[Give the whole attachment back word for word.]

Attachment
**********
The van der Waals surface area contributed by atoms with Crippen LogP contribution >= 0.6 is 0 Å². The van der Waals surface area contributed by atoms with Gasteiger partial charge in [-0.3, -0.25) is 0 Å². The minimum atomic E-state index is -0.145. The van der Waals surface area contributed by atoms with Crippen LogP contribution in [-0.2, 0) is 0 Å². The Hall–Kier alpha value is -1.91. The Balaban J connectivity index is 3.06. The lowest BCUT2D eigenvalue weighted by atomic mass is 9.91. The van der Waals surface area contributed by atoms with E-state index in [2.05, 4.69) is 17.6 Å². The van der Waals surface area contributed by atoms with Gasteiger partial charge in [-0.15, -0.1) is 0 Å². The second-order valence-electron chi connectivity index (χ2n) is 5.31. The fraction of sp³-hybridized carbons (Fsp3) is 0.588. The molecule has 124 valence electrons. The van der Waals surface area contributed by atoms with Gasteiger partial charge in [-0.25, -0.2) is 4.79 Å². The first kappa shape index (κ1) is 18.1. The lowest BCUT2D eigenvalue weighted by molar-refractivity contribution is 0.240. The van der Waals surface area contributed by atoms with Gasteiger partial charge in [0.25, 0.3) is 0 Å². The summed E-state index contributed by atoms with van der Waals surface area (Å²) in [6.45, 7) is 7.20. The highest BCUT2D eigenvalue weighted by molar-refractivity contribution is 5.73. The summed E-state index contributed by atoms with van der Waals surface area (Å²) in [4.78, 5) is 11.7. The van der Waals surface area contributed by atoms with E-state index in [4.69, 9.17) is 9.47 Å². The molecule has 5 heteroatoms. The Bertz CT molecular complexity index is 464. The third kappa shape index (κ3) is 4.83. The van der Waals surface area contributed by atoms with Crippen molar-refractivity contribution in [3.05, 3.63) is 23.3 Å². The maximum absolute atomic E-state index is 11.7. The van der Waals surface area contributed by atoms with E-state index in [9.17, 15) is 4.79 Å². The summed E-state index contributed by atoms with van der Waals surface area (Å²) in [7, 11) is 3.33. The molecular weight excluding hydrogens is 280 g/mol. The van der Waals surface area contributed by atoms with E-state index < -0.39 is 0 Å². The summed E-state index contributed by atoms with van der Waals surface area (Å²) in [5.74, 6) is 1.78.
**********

The van der Waals surface area contributed by atoms with Crippen LogP contribution >= 0.6 is 0 Å². The van der Waals surface area contributed by atoms with Gasteiger partial charge in [-0.3, -0.25) is 0 Å². The minimum atomic E-state index is -0.145. The van der Waals surface area contributed by atoms with Crippen LogP contribution in [-0.2, 0) is 0 Å². The Hall–Kier alpha value is -1.91. The Balaban J connectivity index is 3.06. The lowest BCUT2D eigenvalue weighted by atomic mass is 9.91. The van der Waals surface area contributed by atoms with E-state index in [2.05, 4.69) is 17.6 Å². The van der Waals surface area contributed by atoms with Gasteiger partial charge in [-0.15, -0.1) is 0 Å². The second-order valence-electron chi connectivity index (χ2n) is 5.31. The fraction of sp³-hybridized carbons (Fsp3) is 0.588. The molecule has 124 valence electrons. The van der Waals surface area contributed by atoms with Gasteiger partial charge in [-0.25, -0.2) is 4.79 Å². The first kappa shape index (κ1) is 18.1. The lowest BCUT2D eigenvalue weighted by molar-refractivity contribution is 0.240. The van der Waals surface area contributed by atoms with Gasteiger partial charge in [0.25, 0.3) is 0 Å². The summed E-state index contributed by atoms with van der Waals surface area (Å²) in [6.45, 7) is 7.20. The highest BCUT2D eigenvalue weighted by molar-refractivity contribution is 5.73. The summed E-state index contributed by atoms with van der Waals surface area (Å²) in [4.78, 5) is 11.7. The van der Waals surface area contributed by atoms with E-state index in [4.69, 9.17) is 9.47 Å². The molecule has 5 heteroatoms. The Bertz CT molecular complexity index is 464. The third kappa shape index (κ3) is 4.83. The van der Waals surface area contributed by atoms with Crippen molar-refractivity contribution in [3.05, 3.63) is 23.3 Å². The maximum absolute atomic E-state index is 11.7. The van der Waals surface area contributed by atoms with E-state index in [9.17, 15) is 4.79 Å². The summed E-state index contributed by atoms with van der Waals surface area (Å²) in [7, 11) is 3.33. The molecular weight excluding hydrogens is 280 g/mol. The van der Waals surface area contributed by atoms with E-state index < -0.39 is 0 Å². The summed E-state index contributed by atoms with van der Waals surface area (Å²) in [5.74, 6) is 1.78.